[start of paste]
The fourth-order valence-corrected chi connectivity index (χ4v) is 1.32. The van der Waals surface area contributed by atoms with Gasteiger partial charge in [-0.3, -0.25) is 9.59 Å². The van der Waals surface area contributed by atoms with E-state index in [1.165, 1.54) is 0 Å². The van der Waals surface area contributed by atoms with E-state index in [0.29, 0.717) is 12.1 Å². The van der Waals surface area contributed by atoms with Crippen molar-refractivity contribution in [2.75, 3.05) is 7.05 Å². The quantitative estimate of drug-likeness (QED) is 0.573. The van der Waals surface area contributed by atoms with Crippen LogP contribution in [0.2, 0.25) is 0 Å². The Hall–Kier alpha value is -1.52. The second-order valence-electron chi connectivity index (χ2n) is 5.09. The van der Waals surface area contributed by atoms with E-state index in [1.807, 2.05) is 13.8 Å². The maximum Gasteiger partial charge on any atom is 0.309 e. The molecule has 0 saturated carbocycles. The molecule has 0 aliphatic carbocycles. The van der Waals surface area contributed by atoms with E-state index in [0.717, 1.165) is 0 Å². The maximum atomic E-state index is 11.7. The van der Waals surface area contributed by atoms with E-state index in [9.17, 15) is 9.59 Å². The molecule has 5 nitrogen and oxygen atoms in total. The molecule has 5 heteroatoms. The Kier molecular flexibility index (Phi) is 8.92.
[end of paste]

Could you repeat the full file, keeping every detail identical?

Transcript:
The fourth-order valence-corrected chi connectivity index (χ4v) is 1.32. The van der Waals surface area contributed by atoms with Gasteiger partial charge in [-0.3, -0.25) is 9.59 Å². The van der Waals surface area contributed by atoms with E-state index in [1.165, 1.54) is 0 Å². The van der Waals surface area contributed by atoms with E-state index in [0.29, 0.717) is 12.1 Å². The van der Waals surface area contributed by atoms with Crippen molar-refractivity contribution in [2.75, 3.05) is 7.05 Å². The quantitative estimate of drug-likeness (QED) is 0.573. The van der Waals surface area contributed by atoms with Crippen LogP contribution in [0.2, 0.25) is 0 Å². The Hall–Kier alpha value is -1.52. The second-order valence-electron chi connectivity index (χ2n) is 5.09. The van der Waals surface area contributed by atoms with E-state index in [1.807, 2.05) is 13.8 Å². The maximum Gasteiger partial charge on any atom is 0.309 e. The molecule has 0 saturated carbocycles. The molecule has 0 aliphatic carbocycles. The van der Waals surface area contributed by atoms with E-state index in [0.717, 1.165) is 0 Å². The maximum atomic E-state index is 11.7. The van der Waals surface area contributed by atoms with E-state index in [9.17, 15) is 9.59 Å². The molecule has 5 nitrogen and oxygen atoms in total. The molecule has 5 heteroatoms. The Kier molecular flexibility index (Phi) is 8.92.